I've been reading some ZC-community discussions recently, and something that comes up from time to time is leaving me chronically astonished. Now, anyone who reads here much knows that "i love me my meat" but some people out there are eating really outrageous quantities. I have a sneaking suspicion that those who are consuming more than a pound, multiple times a day, are doing it for other reasons rather than for true hunger.
Certainly, people who work hard (or work OUT hard) burn a lot of fuel, and when that fuel is almost entirely "meat" it takes quite a bit of steak and eggs to match that ol' "energy out." But a lot of the people who eat like that don't seem to have a lifestyle that requires so much input.
Are they eating to appetite, but with the appetite driven by inadequate nutrition? Despite some individuals who claim to have eaten nothing but ribeye steaks for years, mere muscle-meat does NOT contain every vitamin and mineral needed by humans. Even the most ardent meat-lover who has read anything on the subject knows that the Inuit and "Plains Indians" did not live by steak alone -- organs and specialized tissue containing rare-from-animal-source nutrients were the most prized parts of any harvest. If one is not willing to eat liver, brains, hearts, kidneys, or to add other foods like nuts and eggs ... or to SUPPLEMENT (which some of these people disdain insistently), one is going to miss out on important dietary requirements.
...And we know that nutritional deficiency can drive excess appetite. Stanton covers it definitively, and i'm sure plenty of other writers do as well.
Another reason for surprisingly-large meat-meal size might be the reaction from a red-meat-deficient diet before -- a badly-stretched gut longing to be filled, and making up for lost time. If this is the case, i'd be inclined to counsel them to retrain their innards to thrive on smaller portions. It won't happen overnight, but i believe their systems will thank them! If it's true that our bodies have a finite capacity for making enzymes, these people are going to hit the wall someday!
Somehow, probably as a reaction to the chronic-starvation that is CICO, it has become en vogue to overfeed -- to make the body burn more fuel by providing more hot-burning food TO burn. The desire to do so is understandable but again of dubious wisdom. Another "if it's true" moment: Rosedale claims that keeping one's "motor" revving too high will lead to burning it out more quickly; he might have a very good point there.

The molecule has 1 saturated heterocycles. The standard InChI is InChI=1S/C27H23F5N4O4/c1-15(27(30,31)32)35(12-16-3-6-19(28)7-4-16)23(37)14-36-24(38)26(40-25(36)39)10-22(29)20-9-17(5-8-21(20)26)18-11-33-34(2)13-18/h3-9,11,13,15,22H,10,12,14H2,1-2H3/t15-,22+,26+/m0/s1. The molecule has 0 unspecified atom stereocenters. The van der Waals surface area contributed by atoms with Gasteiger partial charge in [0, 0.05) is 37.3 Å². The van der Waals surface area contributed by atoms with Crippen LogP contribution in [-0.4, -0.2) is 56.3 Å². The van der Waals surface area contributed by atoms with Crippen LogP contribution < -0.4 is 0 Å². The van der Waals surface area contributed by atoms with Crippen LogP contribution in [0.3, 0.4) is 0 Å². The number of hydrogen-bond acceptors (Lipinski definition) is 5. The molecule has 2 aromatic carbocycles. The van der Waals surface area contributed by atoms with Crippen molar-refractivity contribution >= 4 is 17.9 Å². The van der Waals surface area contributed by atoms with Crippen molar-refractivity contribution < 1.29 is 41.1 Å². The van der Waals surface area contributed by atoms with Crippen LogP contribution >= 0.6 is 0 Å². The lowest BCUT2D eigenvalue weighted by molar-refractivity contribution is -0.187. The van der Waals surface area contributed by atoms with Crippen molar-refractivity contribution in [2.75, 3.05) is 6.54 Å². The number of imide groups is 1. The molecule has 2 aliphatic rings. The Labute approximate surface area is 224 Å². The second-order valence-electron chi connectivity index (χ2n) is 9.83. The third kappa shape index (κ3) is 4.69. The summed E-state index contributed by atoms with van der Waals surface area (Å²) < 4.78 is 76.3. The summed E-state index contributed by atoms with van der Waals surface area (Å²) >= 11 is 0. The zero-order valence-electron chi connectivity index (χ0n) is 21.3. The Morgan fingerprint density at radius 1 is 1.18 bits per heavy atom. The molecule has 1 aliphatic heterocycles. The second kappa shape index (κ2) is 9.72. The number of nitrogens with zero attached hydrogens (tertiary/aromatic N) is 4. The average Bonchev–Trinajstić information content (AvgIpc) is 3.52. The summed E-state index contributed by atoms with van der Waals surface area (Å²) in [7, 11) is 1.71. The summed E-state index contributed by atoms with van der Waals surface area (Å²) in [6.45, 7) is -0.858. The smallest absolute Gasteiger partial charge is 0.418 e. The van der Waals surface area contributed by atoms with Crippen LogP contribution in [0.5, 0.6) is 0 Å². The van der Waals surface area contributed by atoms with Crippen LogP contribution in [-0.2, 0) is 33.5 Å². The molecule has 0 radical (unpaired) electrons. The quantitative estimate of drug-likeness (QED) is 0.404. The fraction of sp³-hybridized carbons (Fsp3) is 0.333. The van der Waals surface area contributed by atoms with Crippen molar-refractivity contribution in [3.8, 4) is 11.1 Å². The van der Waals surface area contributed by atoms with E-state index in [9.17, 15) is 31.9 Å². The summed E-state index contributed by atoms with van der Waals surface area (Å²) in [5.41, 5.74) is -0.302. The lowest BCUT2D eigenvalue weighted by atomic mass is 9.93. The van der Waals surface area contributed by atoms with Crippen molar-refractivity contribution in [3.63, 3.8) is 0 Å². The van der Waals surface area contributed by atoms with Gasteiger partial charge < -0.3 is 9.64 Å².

People often come to ZC with a history of diabetic (or prediabetic) blood-sugar issues. If they begin eating huge amounts of protein, are they functionally "getting their carbs through the back door" by taking in so much meat that much of it is converting to glucose?
I've long been a critic of the "everything in moderation" philosophy -- by that way of thinking, regular doses of known trouble-makers in the diet are granted legitimacy they don't deserve. However, i cautiously support the idea of "EACH thing in moderation;" it's very easy to get too much of a good thing! And no, i'm not reverting to the anti-hedonic puritanism that too often infects the nutrition world -- i'm instinctively reacting to what a logical person might perceive as excess. So what if men on the Lewis & Clark expedition ate nine pounds of meat per day -- does that REALLY seem like a good idea to you?
People who are not satisfied until they get supraphysiological quantities of protein in their daily diets probably need to take a long look at why that might be. They also should read up on what it might do to them. Happily, we do know that "high" protein isn't going to damage previously-healthy kidneys, but a very-high muscle-meat-only diet (as opposed to a high-fat one, based on animal products) is just as "unbalanced" as any regimen a vegan advocates.